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This incredible hands-on experience with our birds-of-prey lets you see what falconry is all about. You’ll get to watch our bird-of-prey display, fly our enormous vulture Kevin glove-to-glove and have a full guided tour of the bird-of-prey centre.


  • 45-minute experience
  • Flying display with a range of our birds
  • Glove-to-glove flying experience with our vulture Kevin
  • Four people maximum
  • Individual or group experience for 16+


Our bird-of-prey experience is usually booked as an individual experience but we can accommodate up to four adults (16-plus). You’ll get to enjoy a short, guided tour of the bird-of-prey centre with one of our Education team, followed by our bird-of-prey flying display where you’ll get to meet a variety of birds and learn about their behaviours.

During the display you’ll get the chance to fly our vulture Kevin with one of the keepers. You’ll also be able to ask our keepers any questions about their role here at the park and the different birds they work with.

This is a very exclusive experience for our guests as we only offer one tour a day. This is to ensure our birds stay nice and relaxed and aren’t overwhelmed by too many visitors.

Meet Kevin the vulture

Kevin is one of our main celebrities at the bird-of-prey centre. With a wing-span of 1.8m, you can’t miss him. Amongst his keepers, Kevin is quite famous for his lack of agility, but he’s a very important part of our team as he allows the keepers to educate everyone about the vital role these birds play in the wild.

What other birds might you see?

Ant the Burrowing Owl

He may be tiny but he’s always a crowd pleaser as he runs through a series of tunnels in the arena. A must-see!

Vraska and Bencecula the Steller Sea Eagles

Watch them swoop in from the other side of the lake and retrieve food from the water. A truly amazing sight to witness.

Peak the Barn Owl

A beautiful bird to meet up-close. Find out how these distinctive owls fly in almost total silence to catch their prey.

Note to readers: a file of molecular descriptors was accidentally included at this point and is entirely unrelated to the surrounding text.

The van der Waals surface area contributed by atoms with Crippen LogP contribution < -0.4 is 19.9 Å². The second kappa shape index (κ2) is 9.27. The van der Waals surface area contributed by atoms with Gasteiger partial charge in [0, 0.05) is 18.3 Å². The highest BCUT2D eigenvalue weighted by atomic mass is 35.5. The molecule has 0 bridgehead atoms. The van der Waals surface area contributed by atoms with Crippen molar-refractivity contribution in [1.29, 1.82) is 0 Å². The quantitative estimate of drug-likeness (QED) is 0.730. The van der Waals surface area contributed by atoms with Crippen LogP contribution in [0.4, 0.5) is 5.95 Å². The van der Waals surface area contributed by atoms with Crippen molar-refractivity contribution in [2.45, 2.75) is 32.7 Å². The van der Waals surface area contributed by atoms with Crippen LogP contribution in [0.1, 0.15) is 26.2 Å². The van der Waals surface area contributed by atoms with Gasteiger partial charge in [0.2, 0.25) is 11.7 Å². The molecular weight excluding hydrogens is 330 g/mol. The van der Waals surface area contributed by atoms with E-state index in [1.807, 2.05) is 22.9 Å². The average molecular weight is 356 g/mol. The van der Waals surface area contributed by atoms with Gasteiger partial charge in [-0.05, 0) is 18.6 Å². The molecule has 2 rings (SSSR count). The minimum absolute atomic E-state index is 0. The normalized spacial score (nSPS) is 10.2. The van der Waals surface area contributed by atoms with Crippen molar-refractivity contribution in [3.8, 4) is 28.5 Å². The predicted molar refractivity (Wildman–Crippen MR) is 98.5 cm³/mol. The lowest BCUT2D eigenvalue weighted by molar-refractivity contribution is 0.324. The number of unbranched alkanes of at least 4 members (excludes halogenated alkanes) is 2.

Vultures: nature’s bin-men

Despite their scary appearance, vultures are really fascinating birds. They’re a very important species in Africa because, as carrion birds, they feed on the remains of other animals, which means they keep the countryside clear of carcasses and prevent the spread of disease.

Flocks of vultures can often be seen soaring over the landscape, searching for carcasses, and sometimes following animals as they migrate. Vultures will also eat scraps from human habitats.

Vulture conservation

You may not know, but vultures are now the most threatened bird species in the world. Many birds are hunted, poisoned by pesticides and lead fragments from bullets, injured by electricity cables or hit by cars when feeding on road-kill.

Through out Link to the Wild initiative, we support VulPro – a charity working in South Africa to protect, rehabilitate and re-release these amazing birds. Their work includes:


  • The rescue and retrieval of downed and injured birds
  • Purpose-built release enclosures
  • Rehabilitation and medical costs
  • Monitoring and tracking devices
  • Mapping habitats to better understand vulture behaviour

Did you know?

A vulture’s stomach is anti-bacterial

Vultures feed on carcasses, many of which will have been sitting out in the sun for days. That’s why their stomach is specially adapted to break down and destroy the bacteria in rotten meat. This clever trick means vultures effectively remove many dangerous bacterial diseases from the environment, making the planet a cleaner and safer place for us all.

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